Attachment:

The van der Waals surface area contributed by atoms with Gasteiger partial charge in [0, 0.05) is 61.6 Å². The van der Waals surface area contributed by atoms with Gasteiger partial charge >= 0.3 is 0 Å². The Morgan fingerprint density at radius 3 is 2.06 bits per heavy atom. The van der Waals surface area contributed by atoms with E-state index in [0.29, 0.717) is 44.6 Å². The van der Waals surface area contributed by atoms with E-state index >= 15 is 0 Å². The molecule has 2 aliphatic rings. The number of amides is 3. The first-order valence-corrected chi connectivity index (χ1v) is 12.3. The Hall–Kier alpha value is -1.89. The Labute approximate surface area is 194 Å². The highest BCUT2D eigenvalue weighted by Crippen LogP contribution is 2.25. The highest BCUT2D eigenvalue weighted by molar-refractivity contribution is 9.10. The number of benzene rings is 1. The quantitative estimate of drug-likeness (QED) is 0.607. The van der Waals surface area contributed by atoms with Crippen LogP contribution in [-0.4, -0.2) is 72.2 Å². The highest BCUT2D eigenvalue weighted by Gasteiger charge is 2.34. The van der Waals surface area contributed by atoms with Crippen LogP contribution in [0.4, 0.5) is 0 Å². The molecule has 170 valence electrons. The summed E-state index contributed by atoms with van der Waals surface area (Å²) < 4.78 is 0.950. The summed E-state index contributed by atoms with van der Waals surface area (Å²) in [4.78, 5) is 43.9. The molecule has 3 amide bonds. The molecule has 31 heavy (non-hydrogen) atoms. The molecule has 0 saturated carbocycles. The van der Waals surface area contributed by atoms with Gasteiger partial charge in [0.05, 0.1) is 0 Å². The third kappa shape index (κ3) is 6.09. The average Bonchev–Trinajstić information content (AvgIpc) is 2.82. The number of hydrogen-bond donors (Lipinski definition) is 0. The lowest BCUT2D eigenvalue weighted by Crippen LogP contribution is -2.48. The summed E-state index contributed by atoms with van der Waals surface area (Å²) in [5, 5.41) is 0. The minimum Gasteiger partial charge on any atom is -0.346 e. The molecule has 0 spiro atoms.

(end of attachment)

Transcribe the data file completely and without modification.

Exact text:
The van der Waals surface area contributed by atoms with Gasteiger partial charge in [0, 0.05) is 61.6 Å². The van der Waals surface area contributed by atoms with Gasteiger partial charge >= 0.3 is 0 Å². The Morgan fingerprint density at radius 3 is 2.06 bits per heavy atom. The van der Waals surface area contributed by atoms with E-state index in [0.29, 0.717) is 44.6 Å². The van der Waals surface area contributed by atoms with E-state index >= 15 is 0 Å². The molecule has 2 aliphatic rings. The number of amides is 3. The first-order valence-corrected chi connectivity index (χ1v) is 12.3. The Hall–Kier alpha value is -1.89. The Labute approximate surface area is 194 Å². The highest BCUT2D eigenvalue weighted by Crippen LogP contribution is 2.25. The highest BCUT2D eigenvalue weighted by molar-refractivity contribution is 9.10. The number of benzene rings is 1. The quantitative estimate of drug-likeness (QED) is 0.607. The van der Waals surface area contributed by atoms with Crippen LogP contribution in [-0.4, -0.2) is 72.2 Å². The highest BCUT2D eigenvalue weighted by Gasteiger charge is 2.34. The van der Waals surface area contributed by atoms with Crippen LogP contribution in [0.4, 0.5) is 0 Å². The molecule has 170 valence electrons. The summed E-state index contributed by atoms with van der Waals surface area (Å²) < 4.78 is 0.950. The summed E-state index contributed by atoms with van der Waals surface area (Å²) in [4.78, 5) is 43.9. The molecule has 3 amide bonds. The molecule has 31 heavy (non-hydrogen) atoms. The molecule has 0 saturated carbocycles. The van der Waals surface area contributed by atoms with Gasteiger partial charge in [0.05, 0.1) is 0 Å². The third kappa shape index (κ3) is 6.09. The average Bonchev–Trinajstić information content (AvgIpc) is 2.82. The number of hydrogen-bond donors (Lipinski definition) is 0. The lowest BCUT2D eigenvalue weighted by Crippen LogP contribution is -2.48. The summed E-state index contributed by atoms with van der Waals surface area (Å²) in [5, 5.41) is 0. The minimum Gasteiger partial charge on any atom is -0.346 e. The molecule has 0 spiro atoms.